Still a further artifice for effecting a seal around the stoma is by the use of a sealing member having a single groove or several grooves in the body-confronting face thereof each of which is so constructed as to act as a suction compartment in the manner of a common vacuum cup or suction cup. Examples of this artifice are shown in U.S. Pat. Nos. 2,314,724 to Marsan and 3,039,465 to Berger as well as in French patent 2,234,885 to Velasco et al. Note in particular groove 11 (FIG. 6) in Marsan, grooves 18 and 20 in Berger, and groove 17 in Velasco et al. The use of a groove or grooves in a sealing member to create a vacuum or suction effect is unacceptable because movements of the wearer's body inescapably will result in slight shifting of the sealing member with the resultant loss of vacuum or suction and the consequent failure of the seal.
In addition to the failure to effect a satisfactory seal, the appliances of the prior art also suffer from the drawback of lacking a satisfactory construction for affixing the pouch so that it can be attached and detached quickly and easily and so that it always remains in proper position during use.
Other known deficiencies of prior art enterostomy appliances exist, but the specific examples just given are sufficient to point to the need for improvement in such appliances.
It is the purpose of this invention to provide an entirely satisfactory enterostomy appliance which is devoid of the drawbacks of the prior art appliances while at the same time being simple to use, effective for the function for which it is intended, and economical to produce.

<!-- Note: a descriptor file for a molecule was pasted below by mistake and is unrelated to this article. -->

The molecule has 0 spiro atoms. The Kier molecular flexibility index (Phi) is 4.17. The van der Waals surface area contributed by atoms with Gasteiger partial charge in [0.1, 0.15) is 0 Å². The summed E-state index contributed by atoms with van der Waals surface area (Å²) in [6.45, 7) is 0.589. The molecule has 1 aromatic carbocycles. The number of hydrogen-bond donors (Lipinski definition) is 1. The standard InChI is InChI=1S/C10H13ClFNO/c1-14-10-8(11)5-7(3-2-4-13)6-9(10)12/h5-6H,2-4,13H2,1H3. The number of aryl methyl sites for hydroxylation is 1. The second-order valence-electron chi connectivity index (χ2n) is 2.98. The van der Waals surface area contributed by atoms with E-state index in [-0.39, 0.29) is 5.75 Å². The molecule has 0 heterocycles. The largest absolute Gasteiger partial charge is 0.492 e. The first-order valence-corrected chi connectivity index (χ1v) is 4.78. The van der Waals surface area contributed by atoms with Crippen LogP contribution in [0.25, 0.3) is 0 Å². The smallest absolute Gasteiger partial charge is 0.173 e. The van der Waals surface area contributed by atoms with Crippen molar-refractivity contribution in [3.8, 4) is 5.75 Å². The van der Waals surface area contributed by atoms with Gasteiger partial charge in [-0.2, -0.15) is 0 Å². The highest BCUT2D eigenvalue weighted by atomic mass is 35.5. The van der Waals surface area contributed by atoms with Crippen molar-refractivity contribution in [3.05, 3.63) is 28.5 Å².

One object of the invention is to provide an appliance of the above nature having a novel construction of a receiving pouch and retainer elements for holding the pouch which will be comfortable to the wearer, completely sanitary, and which will minimize the inconveniences, discomforts, and fears of leakage by enterostomy appliance wearers.
A second object of the invention is to provide a condition in which the receiving bag or pouch will be held in a comfortable, snug position both by an adjustable elastic belt surrounding the torso and by the unique configuration of the contact surface of the appliance, which creates a non-skid condition between the appliance and the skin area around the stoma or artificial anus.
A third object of the invention is to provide an enterostomy appliance which is flexible enough that it will immediately respond to body or muscle movements yet is firm enough to maintain a leakproof contact between the appliance and the wearer.
A fourth object of the invention is to provide an appliance which enables the wearer to release flatus, gas, which is collected in the pouch without removing the clothing.
A fifth object of the invention is to provide an appliance which does not require adhesive to hold it correctly in place over the stoma in sealing relationship with the skin.
A sixth object of the invention is to provide an appliance which can be removed instantly in case of emergency yet requires no buckles or other similar fasteners to hold it in proper place.
A seventh object of the invention is to provide an appliance pouch which can be readily changed by the user yet is configured for attachment to other parts of the appliance in a manner which prevents it from becoming accidentally dislodged.
These and other objects are accomplished by the enterostomy appliance constructed as summarized next below.